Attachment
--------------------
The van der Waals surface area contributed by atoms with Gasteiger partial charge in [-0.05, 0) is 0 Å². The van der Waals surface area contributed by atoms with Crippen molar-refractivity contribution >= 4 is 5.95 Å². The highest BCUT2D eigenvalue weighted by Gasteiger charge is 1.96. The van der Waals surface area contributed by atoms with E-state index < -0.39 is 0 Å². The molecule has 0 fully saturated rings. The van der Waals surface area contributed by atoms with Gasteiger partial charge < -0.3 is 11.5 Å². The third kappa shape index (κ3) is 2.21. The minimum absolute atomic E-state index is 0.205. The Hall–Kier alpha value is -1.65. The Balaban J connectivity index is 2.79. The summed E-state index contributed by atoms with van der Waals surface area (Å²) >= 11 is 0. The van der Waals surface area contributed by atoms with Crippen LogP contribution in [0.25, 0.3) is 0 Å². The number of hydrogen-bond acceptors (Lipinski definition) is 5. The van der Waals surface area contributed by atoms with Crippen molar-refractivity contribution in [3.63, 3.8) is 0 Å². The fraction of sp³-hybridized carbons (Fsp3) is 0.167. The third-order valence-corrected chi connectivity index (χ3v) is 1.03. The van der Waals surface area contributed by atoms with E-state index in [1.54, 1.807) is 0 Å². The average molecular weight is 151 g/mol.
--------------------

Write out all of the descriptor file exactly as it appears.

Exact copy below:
The van der Waals surface area contributed by atoms with Gasteiger partial charge in [-0.05, 0) is 0 Å². The van der Waals surface area contributed by atoms with Crippen molar-refractivity contribution >= 4 is 5.95 Å². The highest BCUT2D eigenvalue weighted by Gasteiger charge is 1.96. The van der Waals surface area contributed by atoms with E-state index < -0.39 is 0 Å². The molecule has 0 fully saturated rings. The van der Waals surface area contributed by atoms with Gasteiger partial charge < -0.3 is 11.5 Å². The third kappa shape index (κ3) is 2.21. The minimum absolute atomic E-state index is 0.205. The Hall–Kier alpha value is -1.65. The Balaban J connectivity index is 2.79. The summed E-state index contributed by atoms with van der Waals surface area (Å²) >= 11 is 0. The van der Waals surface area contributed by atoms with Crippen LogP contribution in [0.25, 0.3) is 0 Å². The number of hydrogen-bond acceptors (Lipinski definition) is 5. The van der Waals surface area contributed by atoms with Crippen molar-refractivity contribution in [3.63, 3.8) is 0 Å². The fraction of sp³-hybridized carbons (Fsp3) is 0.167. The third-order valence-corrected chi connectivity index (χ3v) is 1.03. The van der Waals surface area contributed by atoms with E-state index in [1.54, 1.807) is 0 Å². The average molecular weight is 151 g/mol.